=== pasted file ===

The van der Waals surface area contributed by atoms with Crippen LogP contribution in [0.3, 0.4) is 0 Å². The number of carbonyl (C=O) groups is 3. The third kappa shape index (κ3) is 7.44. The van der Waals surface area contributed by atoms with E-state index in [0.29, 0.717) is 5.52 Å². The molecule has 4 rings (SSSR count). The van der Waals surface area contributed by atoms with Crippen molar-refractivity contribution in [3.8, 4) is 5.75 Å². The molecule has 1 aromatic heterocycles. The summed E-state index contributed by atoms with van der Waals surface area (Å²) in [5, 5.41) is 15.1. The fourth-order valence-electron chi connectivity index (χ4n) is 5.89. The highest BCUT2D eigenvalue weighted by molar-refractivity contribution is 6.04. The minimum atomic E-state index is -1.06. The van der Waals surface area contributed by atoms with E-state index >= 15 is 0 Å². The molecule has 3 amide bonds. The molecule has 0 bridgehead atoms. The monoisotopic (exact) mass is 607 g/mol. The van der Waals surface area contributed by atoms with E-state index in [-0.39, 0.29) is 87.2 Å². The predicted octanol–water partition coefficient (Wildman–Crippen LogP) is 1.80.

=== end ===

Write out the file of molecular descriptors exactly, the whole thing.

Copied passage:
The van der Waals surface area contributed by atoms with Crippen LogP contribution in [0.3, 0.4) is 0 Å². The number of carbonyl (C=O) groups is 3. The third kappa shape index (κ3) is 7.44. The van der Waals surface area contributed by atoms with E-state index in [0.29, 0.717) is 5.52 Å². The molecule has 4 rings (SSSR count). The van der Waals surface area contributed by atoms with Crippen molar-refractivity contribution in [3.8, 4) is 5.75 Å². The molecule has 1 aromatic heterocycles. The summed E-state index contributed by atoms with van der Waals surface area (Å²) in [5, 5.41) is 15.1. The fourth-order valence-electron chi connectivity index (χ4n) is 5.89. The highest BCUT2D eigenvalue weighted by molar-refractivity contribution is 6.04. The minimum atomic E-state index is -1.06. The van der Waals surface area contributed by atoms with E-state index >= 15 is 0 Å². The molecule has 3 amide bonds. The molecule has 0 bridgehead atoms. The monoisotopic (exact) mass is 607 g/mol. The van der Waals surface area contributed by atoms with E-state index in [-0.39, 0.29) is 87.2 Å². The predicted octanol–water partition coefficient (Wildman–Crippen LogP) is 1.80.